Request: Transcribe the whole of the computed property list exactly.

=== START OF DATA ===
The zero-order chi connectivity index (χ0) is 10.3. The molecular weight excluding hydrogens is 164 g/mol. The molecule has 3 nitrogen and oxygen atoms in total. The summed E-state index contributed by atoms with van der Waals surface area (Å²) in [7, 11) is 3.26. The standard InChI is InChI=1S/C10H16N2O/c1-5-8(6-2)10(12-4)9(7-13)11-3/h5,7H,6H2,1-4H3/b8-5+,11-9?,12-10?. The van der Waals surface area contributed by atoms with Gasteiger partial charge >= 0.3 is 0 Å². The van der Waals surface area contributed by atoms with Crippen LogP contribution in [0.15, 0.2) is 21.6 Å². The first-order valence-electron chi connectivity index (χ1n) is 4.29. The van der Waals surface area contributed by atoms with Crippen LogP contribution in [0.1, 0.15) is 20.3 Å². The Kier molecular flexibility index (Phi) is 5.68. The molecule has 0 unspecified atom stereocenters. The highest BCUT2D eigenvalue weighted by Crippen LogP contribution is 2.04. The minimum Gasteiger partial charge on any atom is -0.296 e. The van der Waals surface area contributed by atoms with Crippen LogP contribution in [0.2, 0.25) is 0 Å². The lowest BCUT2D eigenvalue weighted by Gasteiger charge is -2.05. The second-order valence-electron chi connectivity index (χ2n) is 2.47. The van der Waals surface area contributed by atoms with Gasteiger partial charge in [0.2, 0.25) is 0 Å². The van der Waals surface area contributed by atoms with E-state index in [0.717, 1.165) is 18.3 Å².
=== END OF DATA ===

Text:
The zero-order chi connectivity index (χ0) is 10.3. The molecular weight excluding hydrogens is 164 g/mol. The molecule has 3 nitrogen and oxygen atoms in total. The summed E-state index contributed by atoms with van der Waals surface area (Å²) in [7, 11) is 3.26. The standard InChI is InChI=1S/C10H16N2O/c1-5-8(6-2)10(12-4)9(7-13)11-3/h5,7H,6H2,1-4H3/b8-5+,11-9?,12-10?. The van der Waals surface area contributed by atoms with Gasteiger partial charge >= 0.3 is 0 Å². The van der Waals surface area contributed by atoms with Crippen LogP contribution in [0.15, 0.2) is 21.6 Å². The first-order valence-electron chi connectivity index (χ1n) is 4.29. The van der Waals surface area contributed by atoms with Crippen LogP contribution in [0.1, 0.15) is 20.3 Å². The Kier molecular flexibility index (Phi) is 5.68. The molecule has 0 unspecified atom stereocenters. The highest BCUT2D eigenvalue weighted by Crippen LogP contribution is 2.04. The minimum Gasteiger partial charge on any atom is -0.296 e. The van der Waals surface area contributed by atoms with Crippen LogP contribution in [0.2, 0.25) is 0 Å². The lowest BCUT2D eigenvalue weighted by Gasteiger charge is -2.05. The second-order valence-electron chi connectivity index (χ2n) is 2.47. The van der Waals surface area contributed by atoms with Gasteiger partial charge in [0.2, 0.25) is 0 Å². The van der Waals surface area contributed by atoms with E-state index in [0.717, 1.165) is 18.3 Å².